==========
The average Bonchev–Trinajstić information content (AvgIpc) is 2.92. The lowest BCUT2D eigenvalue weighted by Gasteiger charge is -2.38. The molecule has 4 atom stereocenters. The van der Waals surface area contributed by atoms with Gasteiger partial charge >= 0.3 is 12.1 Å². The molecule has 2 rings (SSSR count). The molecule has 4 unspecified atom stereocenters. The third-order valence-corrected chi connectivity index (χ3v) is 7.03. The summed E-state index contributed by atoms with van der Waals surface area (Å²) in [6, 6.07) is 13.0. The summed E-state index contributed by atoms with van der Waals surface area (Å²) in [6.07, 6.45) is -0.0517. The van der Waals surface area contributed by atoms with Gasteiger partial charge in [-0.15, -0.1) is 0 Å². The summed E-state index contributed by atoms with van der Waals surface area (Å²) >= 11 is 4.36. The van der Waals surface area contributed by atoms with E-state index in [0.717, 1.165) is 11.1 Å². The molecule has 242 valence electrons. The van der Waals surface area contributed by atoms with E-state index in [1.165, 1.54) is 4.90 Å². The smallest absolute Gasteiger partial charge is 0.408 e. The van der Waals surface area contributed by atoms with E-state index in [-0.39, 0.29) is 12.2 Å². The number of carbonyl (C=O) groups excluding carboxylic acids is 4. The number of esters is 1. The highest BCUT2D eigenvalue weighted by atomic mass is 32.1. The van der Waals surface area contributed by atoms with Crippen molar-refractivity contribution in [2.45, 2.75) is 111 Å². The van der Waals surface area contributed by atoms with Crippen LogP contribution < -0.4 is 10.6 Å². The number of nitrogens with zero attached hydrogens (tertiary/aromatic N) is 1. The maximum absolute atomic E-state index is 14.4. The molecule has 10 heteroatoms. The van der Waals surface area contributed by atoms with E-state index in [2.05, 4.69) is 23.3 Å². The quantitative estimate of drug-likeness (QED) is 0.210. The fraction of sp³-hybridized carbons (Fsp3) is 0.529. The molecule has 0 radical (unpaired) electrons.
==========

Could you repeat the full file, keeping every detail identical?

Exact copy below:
The average Bonchev–Trinajstić information content (AvgIpc) is 2.92. The lowest BCUT2D eigenvalue weighted by Gasteiger charge is -2.38. The molecule has 4 atom stereocenters. The van der Waals surface area contributed by atoms with Gasteiger partial charge >= 0.3 is 12.1 Å². The molecule has 2 rings (SSSR count). The molecule has 4 unspecified atom stereocenters. The third-order valence-corrected chi connectivity index (χ3v) is 7.03. The summed E-state index contributed by atoms with van der Waals surface area (Å²) in [6, 6.07) is 13.0. The summed E-state index contributed by atoms with van der Waals surface area (Å²) in [6.07, 6.45) is -0.0517. The van der Waals surface area contributed by atoms with Gasteiger partial charge in [-0.15, -0.1) is 0 Å². The summed E-state index contributed by atoms with van der Waals surface area (Å²) >= 11 is 4.36. The van der Waals surface area contributed by atoms with E-state index in [0.717, 1.165) is 11.1 Å². The molecule has 242 valence electrons. The van der Waals surface area contributed by atoms with E-state index in [1.165, 1.54) is 4.90 Å². The smallest absolute Gasteiger partial charge is 0.408 e. The van der Waals surface area contributed by atoms with E-state index in [-0.39, 0.29) is 12.2 Å². The number of carbonyl (C=O) groups excluding carboxylic acids is 4. The number of esters is 1. The highest BCUT2D eigenvalue weighted by atomic mass is 32.1. The van der Waals surface area contributed by atoms with Crippen molar-refractivity contribution in [2.45, 2.75) is 111 Å². The van der Waals surface area contributed by atoms with Crippen LogP contribution < -0.4 is 10.6 Å². The number of nitrogens with zero attached hydrogens (tertiary/aromatic N) is 1. The maximum absolute atomic E-state index is 14.4. The molecule has 10 heteroatoms. The van der Waals surface area contributed by atoms with E-state index in [2.05, 4.69) is 23.3 Å². The quantitative estimate of drug-likeness (QED) is 0.210. The fraction of sp³-hybridized carbons (Fsp3) is 0.529. The molecule has 0 radical (unpaired) electrons.